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Anderson v. Talaber

Commonwealth Court of Pennsylvania

September 20, 2017

Terry Lee Anderson, Petitioner
v.
John Talaber, Esq., Secretary and the Pennsylvania Board of Probation and Parole, Respondents

          Submitted: July 28, 2017

          BEFORE: HONORABLE ROBERT SIMPSON, Judge HONORABLE JULIA K. HEARTHWAY, Judge [1] HONORABLE JAMES GARDNER COLINS, Senior Judge

          OPINION

          JAMES GARDNER COLINS, Senior Judge.

         Terry Lee Anderson petitions this Court for review of the February 17, 2017 determination of the Pennsylvania Board of Probation and Parole (Board), which denied his administrative appeal of a Board order that recommitted him as a convicted parole violator to serve 18 months backtime. For the reasons set forth below, we vacate the Board's order and remand this matter to the Board for further proceedings.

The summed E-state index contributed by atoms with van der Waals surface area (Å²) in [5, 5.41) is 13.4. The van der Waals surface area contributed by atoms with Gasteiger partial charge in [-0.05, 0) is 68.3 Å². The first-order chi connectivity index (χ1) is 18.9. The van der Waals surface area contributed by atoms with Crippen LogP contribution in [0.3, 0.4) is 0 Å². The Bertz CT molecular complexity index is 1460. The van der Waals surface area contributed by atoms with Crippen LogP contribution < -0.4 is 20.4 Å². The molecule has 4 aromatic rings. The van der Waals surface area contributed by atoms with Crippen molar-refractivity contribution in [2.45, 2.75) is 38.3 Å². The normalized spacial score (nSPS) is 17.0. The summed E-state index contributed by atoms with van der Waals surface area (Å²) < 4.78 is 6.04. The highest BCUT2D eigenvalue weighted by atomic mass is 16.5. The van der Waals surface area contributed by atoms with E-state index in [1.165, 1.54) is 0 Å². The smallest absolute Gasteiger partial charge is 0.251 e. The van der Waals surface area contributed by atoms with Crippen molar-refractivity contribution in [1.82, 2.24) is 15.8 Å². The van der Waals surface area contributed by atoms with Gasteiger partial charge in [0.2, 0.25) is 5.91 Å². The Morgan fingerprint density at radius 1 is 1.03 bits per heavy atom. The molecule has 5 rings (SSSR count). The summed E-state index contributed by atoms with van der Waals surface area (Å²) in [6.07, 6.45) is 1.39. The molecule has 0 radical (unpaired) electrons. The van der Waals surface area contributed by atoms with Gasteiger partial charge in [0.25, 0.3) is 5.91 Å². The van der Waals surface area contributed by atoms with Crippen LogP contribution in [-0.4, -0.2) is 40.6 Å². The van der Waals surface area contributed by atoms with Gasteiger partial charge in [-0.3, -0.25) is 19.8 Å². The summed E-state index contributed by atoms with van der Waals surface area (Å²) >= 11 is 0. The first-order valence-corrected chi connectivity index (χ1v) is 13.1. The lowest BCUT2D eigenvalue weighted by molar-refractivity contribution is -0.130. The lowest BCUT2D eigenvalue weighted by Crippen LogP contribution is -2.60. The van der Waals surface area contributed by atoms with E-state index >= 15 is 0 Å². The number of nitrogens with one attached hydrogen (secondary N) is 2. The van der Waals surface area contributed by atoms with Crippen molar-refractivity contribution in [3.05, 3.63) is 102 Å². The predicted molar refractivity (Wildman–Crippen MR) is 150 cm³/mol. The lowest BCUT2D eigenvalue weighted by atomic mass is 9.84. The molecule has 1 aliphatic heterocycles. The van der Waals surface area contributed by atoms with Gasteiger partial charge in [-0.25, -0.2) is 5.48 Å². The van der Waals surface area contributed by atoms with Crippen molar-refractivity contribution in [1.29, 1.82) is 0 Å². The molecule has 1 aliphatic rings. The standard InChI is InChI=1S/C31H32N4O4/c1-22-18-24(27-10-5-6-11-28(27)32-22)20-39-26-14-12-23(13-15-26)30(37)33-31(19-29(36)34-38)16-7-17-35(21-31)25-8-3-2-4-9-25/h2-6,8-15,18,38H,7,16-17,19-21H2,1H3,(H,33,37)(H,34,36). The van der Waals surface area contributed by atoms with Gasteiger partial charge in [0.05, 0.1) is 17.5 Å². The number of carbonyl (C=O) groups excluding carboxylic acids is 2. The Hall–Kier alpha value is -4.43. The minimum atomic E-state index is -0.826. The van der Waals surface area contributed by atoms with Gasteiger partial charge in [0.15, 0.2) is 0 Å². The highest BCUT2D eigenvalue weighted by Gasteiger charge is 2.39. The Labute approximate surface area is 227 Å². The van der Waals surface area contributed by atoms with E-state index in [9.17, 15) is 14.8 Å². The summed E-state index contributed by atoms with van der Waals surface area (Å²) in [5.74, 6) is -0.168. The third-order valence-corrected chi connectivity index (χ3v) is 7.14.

On December 3, 2012, Anderson was released on parole from the State Correctional Institution at Chester; at the time of his release, Anderson had 1, 371 days remaining on his original sentence and a parole violation maximum date of September 4, 2016. (Certified Record (C.R.) 4-6, 48.) On August 12, 2014, the Coatesville Police Department arrested Anderson on new charges. (C.R. 10-12.) Bail was set on these new charges on August 14, 2014, which Anderson failed to post. (C.R. 15-16.) The Board issued a warrant to commit and detain Anderson on August 18, 2014. (C.R. 21.)

         On March 3, 2015, Anderson pleaded guilty in the Court of Common Pleas of Chester County to one count of manufacture, delivery or possession of a controlled substance with intent to deliver.[2] (C.R. 15, 17.) On the same date as his guilty plea, Anderson was sentenced to 11 and ½ months to 23 months incarceration in Chester County Prison. (C.R. 22, 24.)